Tuesday, July 15, 2008
Last week some legislation was introduced in Washington that adds another chapter (this one hopefully positive) to the 120 year old saga of BPA. The proposed bill came by way of Representative Edward Markey (D-MA) and is to be named the "Ban Poisonous Additives Act." The objective of the bill is to remove the toxic chemicals from food containers, which are the most significant documented source of BPA exposure for infants and children. In some cases canned infant formula could expose infants to as much as 10 times more BPA than they would receive from plastics bottles. Other canned foods marketed to children like chicken soup or ravioli also contain worrisome levels of BPA.
The Environmental Working Group (EWG) has found that every single major formula maker in the U.S uses BPA in their containers. Last year the EWG conducted research that found that the use of BPA to line the metal portions of infant formula containers was present in both liquid and powdered varieties. The research initiative involved the group contacting Nestlé, Ross-Abbot (Similac), Mead-Johnson (Enfamil), Hain-Celestial (Earth’s Best), and PBM (sold under various names at Walmart, Kroger, Target and other stores). Each company’s policy was documented a minimum of three times; twice through detailed phone interviews, and once by an e-mail questionnaire. The results implicated every organization.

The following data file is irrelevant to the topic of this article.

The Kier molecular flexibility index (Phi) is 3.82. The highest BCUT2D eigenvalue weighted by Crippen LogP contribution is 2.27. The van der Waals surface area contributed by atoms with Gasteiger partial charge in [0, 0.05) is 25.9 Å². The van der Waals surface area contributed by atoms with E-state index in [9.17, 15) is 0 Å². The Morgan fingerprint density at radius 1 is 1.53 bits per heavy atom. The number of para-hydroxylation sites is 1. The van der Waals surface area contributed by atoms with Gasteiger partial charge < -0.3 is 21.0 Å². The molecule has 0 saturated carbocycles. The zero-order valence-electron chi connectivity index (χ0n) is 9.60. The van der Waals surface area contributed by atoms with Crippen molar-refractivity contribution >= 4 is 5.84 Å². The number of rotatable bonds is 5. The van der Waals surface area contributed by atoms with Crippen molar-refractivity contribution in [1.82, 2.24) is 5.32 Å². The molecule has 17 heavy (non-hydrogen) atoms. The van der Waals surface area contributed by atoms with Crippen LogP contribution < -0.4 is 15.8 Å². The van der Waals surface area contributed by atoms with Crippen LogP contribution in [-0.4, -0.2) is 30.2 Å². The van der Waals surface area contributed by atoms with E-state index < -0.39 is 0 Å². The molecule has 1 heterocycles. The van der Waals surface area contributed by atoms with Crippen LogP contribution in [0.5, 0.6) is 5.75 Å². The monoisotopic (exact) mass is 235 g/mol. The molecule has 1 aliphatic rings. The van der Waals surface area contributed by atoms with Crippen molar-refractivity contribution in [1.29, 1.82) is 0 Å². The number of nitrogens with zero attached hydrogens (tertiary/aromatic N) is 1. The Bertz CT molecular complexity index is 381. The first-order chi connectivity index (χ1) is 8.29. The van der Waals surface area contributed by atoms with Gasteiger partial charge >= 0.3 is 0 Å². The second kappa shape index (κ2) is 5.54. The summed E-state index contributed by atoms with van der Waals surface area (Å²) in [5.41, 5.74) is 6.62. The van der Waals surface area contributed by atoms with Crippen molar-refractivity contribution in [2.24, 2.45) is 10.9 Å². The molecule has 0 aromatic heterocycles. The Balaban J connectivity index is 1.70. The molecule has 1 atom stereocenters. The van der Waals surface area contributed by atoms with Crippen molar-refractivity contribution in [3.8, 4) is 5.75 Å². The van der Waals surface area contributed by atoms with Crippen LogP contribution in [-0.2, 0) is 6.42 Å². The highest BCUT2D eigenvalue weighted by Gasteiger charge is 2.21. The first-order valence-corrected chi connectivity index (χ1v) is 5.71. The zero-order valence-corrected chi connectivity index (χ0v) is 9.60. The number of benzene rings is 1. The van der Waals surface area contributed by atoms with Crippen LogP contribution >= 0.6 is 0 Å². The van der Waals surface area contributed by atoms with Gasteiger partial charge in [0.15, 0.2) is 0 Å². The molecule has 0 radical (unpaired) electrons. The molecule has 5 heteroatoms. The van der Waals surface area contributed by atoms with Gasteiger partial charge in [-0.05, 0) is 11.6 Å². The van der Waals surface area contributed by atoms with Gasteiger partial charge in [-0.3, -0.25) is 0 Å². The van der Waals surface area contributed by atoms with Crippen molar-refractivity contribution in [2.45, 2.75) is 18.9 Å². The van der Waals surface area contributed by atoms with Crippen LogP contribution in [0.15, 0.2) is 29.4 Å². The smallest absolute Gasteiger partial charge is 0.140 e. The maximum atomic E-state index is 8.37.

“By targeting food containers Congressman Markey’s bill would protect infants, children, and pregnant women from the most important documented source of BPA, canned foods. Parents have rightly been concerned with BPA in baby bottles, but formula containers, in particular canned infant formula concentrate, are a more worrisome source of BPA for babies,” said Environmental Working Group Executive Director Richard Wiles. “Congressman Markey is placing the most vulnerable population first in his efforts to reduce people’s exposure to this toxic chemical, and we applaud him for his efforts.”